Julián Castro: Presidential candidates should be required to release tax returns

Former Housing and Urban Development Secretary Julián Castro, who is running for president, said at a CNN town hall Thursday that he believes presidential candidates should be required to release their tax returns. 

“I support making it a requirement by statute, Congress passing a law that requires people who are running for president to submit 10 years of their tax returns,” he said.

Castro added that he would release 10 years of his own tax returns “during the next few weeks.”

He slammed President TrumpDonald John TrumpImpeachment? Not so fast without missing element of criminal intent Feds say marijuana ties could prevent immigrants from getting US citizenship Trump approval drops to 2019 low after Mueller report's release: poll MORE's refusal to release his returns, saying Trump must have something to hide. 

“It is astonishing that this president still has not released his taxes,” Castro said. “It’s clear that he has something to hide, I don’t.”

But Castro stopped short of saying that it should be a constitutional amendment.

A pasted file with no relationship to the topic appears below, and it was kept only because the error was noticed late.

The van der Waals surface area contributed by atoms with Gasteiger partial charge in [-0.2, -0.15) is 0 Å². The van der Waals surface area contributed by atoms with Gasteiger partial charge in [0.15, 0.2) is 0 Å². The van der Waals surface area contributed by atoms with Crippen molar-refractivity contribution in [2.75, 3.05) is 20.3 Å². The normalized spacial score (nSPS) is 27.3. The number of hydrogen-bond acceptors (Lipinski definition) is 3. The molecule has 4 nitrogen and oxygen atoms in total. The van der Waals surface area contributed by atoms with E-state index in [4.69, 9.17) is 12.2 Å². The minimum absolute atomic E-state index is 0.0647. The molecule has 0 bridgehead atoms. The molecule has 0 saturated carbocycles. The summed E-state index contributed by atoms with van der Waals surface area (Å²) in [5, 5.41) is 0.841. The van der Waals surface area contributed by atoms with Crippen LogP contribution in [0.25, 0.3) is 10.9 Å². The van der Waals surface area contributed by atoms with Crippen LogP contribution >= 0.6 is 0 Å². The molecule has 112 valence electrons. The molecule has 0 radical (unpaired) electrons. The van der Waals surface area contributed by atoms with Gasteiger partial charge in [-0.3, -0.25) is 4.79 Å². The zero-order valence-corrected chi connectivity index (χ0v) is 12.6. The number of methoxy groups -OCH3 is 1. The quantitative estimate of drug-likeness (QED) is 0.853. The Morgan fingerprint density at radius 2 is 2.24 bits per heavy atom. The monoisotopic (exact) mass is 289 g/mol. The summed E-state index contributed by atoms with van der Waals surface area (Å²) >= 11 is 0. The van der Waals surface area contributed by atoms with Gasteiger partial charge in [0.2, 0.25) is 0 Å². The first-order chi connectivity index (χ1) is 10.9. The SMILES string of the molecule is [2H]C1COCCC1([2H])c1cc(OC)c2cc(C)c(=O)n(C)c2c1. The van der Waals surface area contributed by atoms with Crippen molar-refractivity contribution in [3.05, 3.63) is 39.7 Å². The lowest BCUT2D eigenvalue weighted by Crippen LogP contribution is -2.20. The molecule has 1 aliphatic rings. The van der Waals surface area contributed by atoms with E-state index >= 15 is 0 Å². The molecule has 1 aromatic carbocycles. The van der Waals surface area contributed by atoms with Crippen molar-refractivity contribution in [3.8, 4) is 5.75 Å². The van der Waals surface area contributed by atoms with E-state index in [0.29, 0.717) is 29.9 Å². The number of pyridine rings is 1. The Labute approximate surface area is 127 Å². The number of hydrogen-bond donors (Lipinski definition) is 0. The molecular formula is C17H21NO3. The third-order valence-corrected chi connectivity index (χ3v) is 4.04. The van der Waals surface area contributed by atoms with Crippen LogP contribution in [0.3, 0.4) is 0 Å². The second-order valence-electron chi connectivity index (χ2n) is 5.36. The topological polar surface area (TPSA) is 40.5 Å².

Several other Democrats competing for the party's 2020 presidential nomination, including Sens. Elizabeth WarrenElizabeth Ann WarrenResurfaced Buttigieg yearbook named him 'most likely to be president' The STATES Act will expose flawed marijuana legacy Impeachment? Not so fast without missing element of criminal intent MORE (D-Mass.), Kirsten GillibrandKirsten Elizabeth GillibrandResurfaced Buttigieg yearbook named him 'most likely to be president' Court orders EPA to make final decision on banning controversial pesticide Buttigieg says he wouldn't be opposed to having Phish play at his inauguration MORE (D-N.Y.) and Amy KlobucharAmy Jean KlobucharSanders announces first endorsements in South Carolina Telehealth is calling — will Congress pick up? 2020 Dems call on Mueller to testify about redacted report MORE (D-Minn.) have already released their returns. President Trump, meanwhile, has repeatedly refused to do so, insisting he is under audit. 

The IRS has said that an audit does not prevent someone from releasing their own tax information.